Games of chance are developed structurally and physically around abstract mathematical models, which are their mere essence, and the applications within these mathematical models represent the premises of their functionality. For instance, within statistical models, the house edge is ensured through precise calculations regarding expected value; if such calculations were not possible, the game would never run. Since in the research, treatment, and prevention of problem-gambling we cannot separate the gambler from the game he plays, it follows that an optimal psychological intervention cannot disregard mathematics (Barboianu, 2013). Call this the gambling-math indispensability principle.
There are also other mathematical models of games and gambling as a quantifiable activity besides the statistical & probabilistic models, which represent the physical systems and processes that make the games actually function as well as for applications related to the functioning.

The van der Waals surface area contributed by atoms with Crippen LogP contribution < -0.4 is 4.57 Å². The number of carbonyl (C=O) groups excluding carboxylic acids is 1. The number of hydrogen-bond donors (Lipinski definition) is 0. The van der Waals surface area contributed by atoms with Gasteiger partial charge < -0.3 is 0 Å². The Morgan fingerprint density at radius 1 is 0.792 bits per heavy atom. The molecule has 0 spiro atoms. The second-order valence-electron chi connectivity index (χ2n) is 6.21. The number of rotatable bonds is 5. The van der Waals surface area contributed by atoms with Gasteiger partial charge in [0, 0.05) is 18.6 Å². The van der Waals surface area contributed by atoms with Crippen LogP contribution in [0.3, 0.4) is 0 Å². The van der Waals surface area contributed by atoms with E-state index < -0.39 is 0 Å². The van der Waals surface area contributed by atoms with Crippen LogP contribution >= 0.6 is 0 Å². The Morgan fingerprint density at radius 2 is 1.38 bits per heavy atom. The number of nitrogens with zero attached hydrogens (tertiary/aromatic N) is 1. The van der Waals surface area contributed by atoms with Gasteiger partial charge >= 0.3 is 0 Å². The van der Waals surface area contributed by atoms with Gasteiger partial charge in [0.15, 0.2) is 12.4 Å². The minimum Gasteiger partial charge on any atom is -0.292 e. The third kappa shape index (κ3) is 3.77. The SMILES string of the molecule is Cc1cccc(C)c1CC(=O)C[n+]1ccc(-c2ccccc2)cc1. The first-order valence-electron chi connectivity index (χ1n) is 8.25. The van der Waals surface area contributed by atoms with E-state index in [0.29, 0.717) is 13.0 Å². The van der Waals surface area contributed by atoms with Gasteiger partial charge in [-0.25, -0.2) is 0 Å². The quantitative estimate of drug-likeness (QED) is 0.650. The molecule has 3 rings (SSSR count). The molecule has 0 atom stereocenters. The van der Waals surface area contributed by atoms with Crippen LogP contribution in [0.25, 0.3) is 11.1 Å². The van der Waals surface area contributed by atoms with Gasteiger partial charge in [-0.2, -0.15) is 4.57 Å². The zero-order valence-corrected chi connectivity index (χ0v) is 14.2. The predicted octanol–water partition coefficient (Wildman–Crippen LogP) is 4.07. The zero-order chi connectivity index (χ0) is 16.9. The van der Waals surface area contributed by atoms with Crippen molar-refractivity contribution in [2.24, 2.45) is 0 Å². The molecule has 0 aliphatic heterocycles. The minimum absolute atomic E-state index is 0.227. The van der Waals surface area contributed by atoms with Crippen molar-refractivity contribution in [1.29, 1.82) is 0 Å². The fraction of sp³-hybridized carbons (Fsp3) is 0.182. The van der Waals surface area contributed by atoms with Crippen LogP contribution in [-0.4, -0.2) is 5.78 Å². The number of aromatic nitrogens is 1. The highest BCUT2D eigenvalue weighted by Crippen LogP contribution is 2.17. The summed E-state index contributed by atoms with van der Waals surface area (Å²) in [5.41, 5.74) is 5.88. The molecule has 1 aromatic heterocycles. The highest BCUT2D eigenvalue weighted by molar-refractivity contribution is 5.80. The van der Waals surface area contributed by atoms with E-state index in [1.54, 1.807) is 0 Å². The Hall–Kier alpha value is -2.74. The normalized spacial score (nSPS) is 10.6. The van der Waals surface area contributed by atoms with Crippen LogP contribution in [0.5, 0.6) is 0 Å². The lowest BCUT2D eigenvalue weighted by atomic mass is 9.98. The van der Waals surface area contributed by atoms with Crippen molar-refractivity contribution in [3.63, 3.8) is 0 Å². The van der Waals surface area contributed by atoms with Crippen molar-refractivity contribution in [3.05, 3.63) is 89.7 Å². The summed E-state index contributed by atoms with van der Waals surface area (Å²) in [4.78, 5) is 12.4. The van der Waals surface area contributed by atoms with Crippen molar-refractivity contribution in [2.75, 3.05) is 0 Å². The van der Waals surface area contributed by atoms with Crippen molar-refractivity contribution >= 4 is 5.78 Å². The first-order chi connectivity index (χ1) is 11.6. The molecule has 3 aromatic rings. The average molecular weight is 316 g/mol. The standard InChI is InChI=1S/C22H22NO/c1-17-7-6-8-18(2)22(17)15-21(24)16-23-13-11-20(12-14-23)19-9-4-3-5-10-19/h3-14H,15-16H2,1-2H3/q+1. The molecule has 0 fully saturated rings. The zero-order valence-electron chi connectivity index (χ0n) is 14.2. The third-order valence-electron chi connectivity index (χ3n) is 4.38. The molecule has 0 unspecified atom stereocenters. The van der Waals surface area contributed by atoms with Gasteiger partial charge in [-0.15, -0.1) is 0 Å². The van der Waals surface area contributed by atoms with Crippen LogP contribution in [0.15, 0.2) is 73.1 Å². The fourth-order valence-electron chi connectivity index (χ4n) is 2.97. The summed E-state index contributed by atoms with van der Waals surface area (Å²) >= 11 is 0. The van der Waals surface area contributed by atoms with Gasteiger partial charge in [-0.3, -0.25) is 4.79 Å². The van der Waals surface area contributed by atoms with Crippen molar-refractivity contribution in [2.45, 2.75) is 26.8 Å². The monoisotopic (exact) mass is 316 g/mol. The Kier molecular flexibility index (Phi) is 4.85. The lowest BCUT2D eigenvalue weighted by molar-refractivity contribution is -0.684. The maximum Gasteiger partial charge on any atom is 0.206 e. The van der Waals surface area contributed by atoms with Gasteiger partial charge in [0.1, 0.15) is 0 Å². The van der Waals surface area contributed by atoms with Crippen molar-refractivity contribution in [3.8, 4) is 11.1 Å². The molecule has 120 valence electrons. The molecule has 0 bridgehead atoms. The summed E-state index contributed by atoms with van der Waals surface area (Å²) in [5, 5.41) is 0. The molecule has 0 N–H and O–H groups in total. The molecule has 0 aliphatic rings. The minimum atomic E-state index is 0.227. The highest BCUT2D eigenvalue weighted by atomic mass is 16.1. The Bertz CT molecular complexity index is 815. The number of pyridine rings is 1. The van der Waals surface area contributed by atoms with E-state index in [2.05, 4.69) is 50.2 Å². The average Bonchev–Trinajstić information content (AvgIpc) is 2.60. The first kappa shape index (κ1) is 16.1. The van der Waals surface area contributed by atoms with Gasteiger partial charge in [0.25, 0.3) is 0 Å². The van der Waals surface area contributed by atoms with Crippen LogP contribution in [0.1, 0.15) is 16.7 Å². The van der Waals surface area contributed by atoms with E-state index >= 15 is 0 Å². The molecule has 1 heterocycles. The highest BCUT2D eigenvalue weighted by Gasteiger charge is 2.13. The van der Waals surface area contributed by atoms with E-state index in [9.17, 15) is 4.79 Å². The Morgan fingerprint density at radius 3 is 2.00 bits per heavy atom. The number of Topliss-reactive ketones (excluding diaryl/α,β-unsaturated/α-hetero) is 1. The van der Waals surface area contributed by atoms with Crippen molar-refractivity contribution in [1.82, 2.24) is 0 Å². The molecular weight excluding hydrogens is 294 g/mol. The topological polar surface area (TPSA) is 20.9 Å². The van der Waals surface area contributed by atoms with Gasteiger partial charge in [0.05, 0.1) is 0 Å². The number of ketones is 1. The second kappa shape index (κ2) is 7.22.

Another premise is the specificity of the gambling addiction through the goals of the player. Although addiction is a pathological issue (and thus a medical one), the existence of the goal of winning (besides other objective or subjective goals such as reaching a certain emotional state or filling spare time) distinguishes gambling addiction from other types of addiction and relates it to mathematics.
The roles of mathematics in problem gambling correspond to its potential contributions to all kind of social and psychological interventions having the goal of minimizing the harmful effects of problem gambling. We identified three types of potential contributions that gambling mathematics has in this field: informative-ethical, didactical-cognitive, and clinical-cognitive; the last two types reflect in practical contributions to problem-gambling research, prevention and treatment. These matters are subject of published, as well as ongoing research.


Barboianu, C. (2013). Mathematician's call for interdisciplinary research effort. International Gambling Studies, 13(3), pp. 430-433.
Blanco, C., Moreyra, P., Nunes, E. V., Saiz-Ruiz, J., & Ibanez, A. (2001). Pathological gambling: addiction or compulsion?. Seminars in clinical neuropsychiatry, 6 (3), pp. 167-176.